Someone Turned a Perfectly Okay Pontiac Fiero Into a Gross Gemballa Ripoff
Look how they massacred my boy.
Pontiac Fiero owners seem to fall into one of two camps. One looks past the General Motors brand politics to love the Fiero despite its flaws. The other sees GM's original mid-engined sports car as a shortcut to the social status that comes with supercar ownership. Unfortunately, one of the latter group has gotten their digits on an otherwise fine example of a late-production Fiero, turning the under-appreciated Pontiac into a rather difficult-to-appreciate knockoff "Gemballa."
Described by its Long Island, New York Craigslist seller as a "custom one off replica car. A must see [sic]," this Pontiac must indeed be seen to be believed. Grafted to its front end is the face of a late-production Porsche 996—a sight jarring enough on its own—but made more so by the addition of Porsche's GT2RS script down its doors.
While there certainly are Fieros both furiously quick and hairy enough to warrant a GT2RS decal, this mechanically stock 1988 model ain't one of them. It may be a late-production example, with the longer wheelbase and improved suspension geometry, but its powertrain is no Porsche GT-spec turbo flat-six. It's a 2.8-liter L44 V6, whose modest 140 horsepower and 170 pound-feet of torque flow through a Getrag 282 five-speed to the rear wheels, and return a zero-to-60 time somewhere in the eights.
Underneath this all-show-no-go exterior, though, is a seemingly well-preserved Fiero. Its odometer is said to indicate just 56,000 miles, and its interior of leather and suede is unusually tasteful for a "custom" job. Getting one's paws on this Pontiac, however, could prove a hassle. Its seller says the car has no title, and that responsibility for the remaining title paperwork lies with the buyer. Speculating as to why they'd spend all the money or time realizing this odd vision only to give up on the title doesn't lead anywhere comfortable, so we'll avoid making assumptions about this car's history.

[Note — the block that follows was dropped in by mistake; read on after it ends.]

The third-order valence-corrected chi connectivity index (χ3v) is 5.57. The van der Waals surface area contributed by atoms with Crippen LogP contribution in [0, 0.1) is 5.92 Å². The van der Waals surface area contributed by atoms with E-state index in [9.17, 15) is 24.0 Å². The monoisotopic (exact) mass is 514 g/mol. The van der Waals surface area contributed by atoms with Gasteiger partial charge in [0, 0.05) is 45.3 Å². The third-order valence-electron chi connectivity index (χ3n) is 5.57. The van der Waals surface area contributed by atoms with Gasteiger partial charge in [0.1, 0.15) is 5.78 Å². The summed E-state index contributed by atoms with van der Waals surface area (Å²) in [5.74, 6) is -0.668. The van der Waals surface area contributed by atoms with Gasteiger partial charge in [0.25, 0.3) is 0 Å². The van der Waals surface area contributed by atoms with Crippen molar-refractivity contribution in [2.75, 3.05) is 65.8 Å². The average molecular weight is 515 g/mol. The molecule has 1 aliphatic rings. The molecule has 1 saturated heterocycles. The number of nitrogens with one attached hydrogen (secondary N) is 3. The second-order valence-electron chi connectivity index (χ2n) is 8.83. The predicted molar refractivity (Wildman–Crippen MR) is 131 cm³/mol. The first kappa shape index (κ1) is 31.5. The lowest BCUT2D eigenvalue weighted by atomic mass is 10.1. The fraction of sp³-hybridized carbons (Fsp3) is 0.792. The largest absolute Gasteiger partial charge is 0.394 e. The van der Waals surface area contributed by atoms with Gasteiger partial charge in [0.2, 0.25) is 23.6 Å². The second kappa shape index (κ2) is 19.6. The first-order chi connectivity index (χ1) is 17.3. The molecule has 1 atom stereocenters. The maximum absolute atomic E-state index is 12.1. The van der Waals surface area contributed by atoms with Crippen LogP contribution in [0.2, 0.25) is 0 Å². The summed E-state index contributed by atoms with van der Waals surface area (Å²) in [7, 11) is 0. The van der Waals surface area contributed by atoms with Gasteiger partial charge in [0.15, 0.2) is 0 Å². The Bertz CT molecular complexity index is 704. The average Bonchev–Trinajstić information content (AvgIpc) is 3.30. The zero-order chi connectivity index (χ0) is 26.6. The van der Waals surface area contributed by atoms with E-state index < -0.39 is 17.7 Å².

All that's clear is that with mechanically mint Fieros (especially 1988 models) dwindling in number by the year, this pristine Pontiac may be worth the effort to save. Just not at that $6,900 asking price—it'd be worth requesting the seller chop off either a couple grand or, fail that, its ghastly Porsche 996 front clip. Fried eggs belong on platters or '00s Porsches, not Pontiacs.
Got a tip? Send us a note: email@example.com